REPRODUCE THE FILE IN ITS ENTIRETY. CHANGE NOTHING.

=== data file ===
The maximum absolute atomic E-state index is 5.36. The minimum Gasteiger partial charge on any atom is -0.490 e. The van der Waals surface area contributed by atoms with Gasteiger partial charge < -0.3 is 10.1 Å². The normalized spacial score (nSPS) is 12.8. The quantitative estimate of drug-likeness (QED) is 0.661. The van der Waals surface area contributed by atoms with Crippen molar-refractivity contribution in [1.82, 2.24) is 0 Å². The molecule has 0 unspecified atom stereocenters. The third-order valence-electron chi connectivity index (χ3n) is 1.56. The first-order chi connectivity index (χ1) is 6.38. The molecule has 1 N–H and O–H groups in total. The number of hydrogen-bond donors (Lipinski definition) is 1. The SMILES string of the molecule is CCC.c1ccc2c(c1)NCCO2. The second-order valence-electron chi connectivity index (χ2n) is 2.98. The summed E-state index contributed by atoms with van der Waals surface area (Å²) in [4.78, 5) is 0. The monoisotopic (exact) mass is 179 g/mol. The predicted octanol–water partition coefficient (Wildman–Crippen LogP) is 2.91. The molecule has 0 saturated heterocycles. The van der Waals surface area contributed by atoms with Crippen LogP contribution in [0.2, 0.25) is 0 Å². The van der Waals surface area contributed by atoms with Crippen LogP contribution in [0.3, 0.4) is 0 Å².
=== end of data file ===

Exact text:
The maximum absolute atomic E-state index is 5.36. The minimum Gasteiger partial charge on any atom is -0.490 e. The van der Waals surface area contributed by atoms with Gasteiger partial charge < -0.3 is 10.1 Å². The normalized spacial score (nSPS) is 12.8. The quantitative estimate of drug-likeness (QED) is 0.661. The van der Waals surface area contributed by atoms with Crippen molar-refractivity contribution in [1.82, 2.24) is 0 Å². The molecule has 0 unspecified atom stereocenters. The third-order valence-electron chi connectivity index (χ3n) is 1.56. The first-order chi connectivity index (χ1) is 6.38. The molecule has 1 N–H and O–H groups in total. The number of hydrogen-bond donors (Lipinski definition) is 1. The SMILES string of the molecule is CCC.c1ccc2c(c1)NCCO2. The second-order valence-electron chi connectivity index (χ2n) is 2.98. The summed E-state index contributed by atoms with van der Waals surface area (Å²) in [4.78, 5) is 0. The monoisotopic (exact) mass is 179 g/mol. The predicted octanol–water partition coefficient (Wildman–Crippen LogP) is 2.91. The molecule has 0 saturated heterocycles. The van der Waals surface area contributed by atoms with Crippen LogP contribution in [0.2, 0.25) is 0 Å². The van der Waals surface area contributed by atoms with Crippen LogP contribution in [0.3, 0.4) is 0 Å².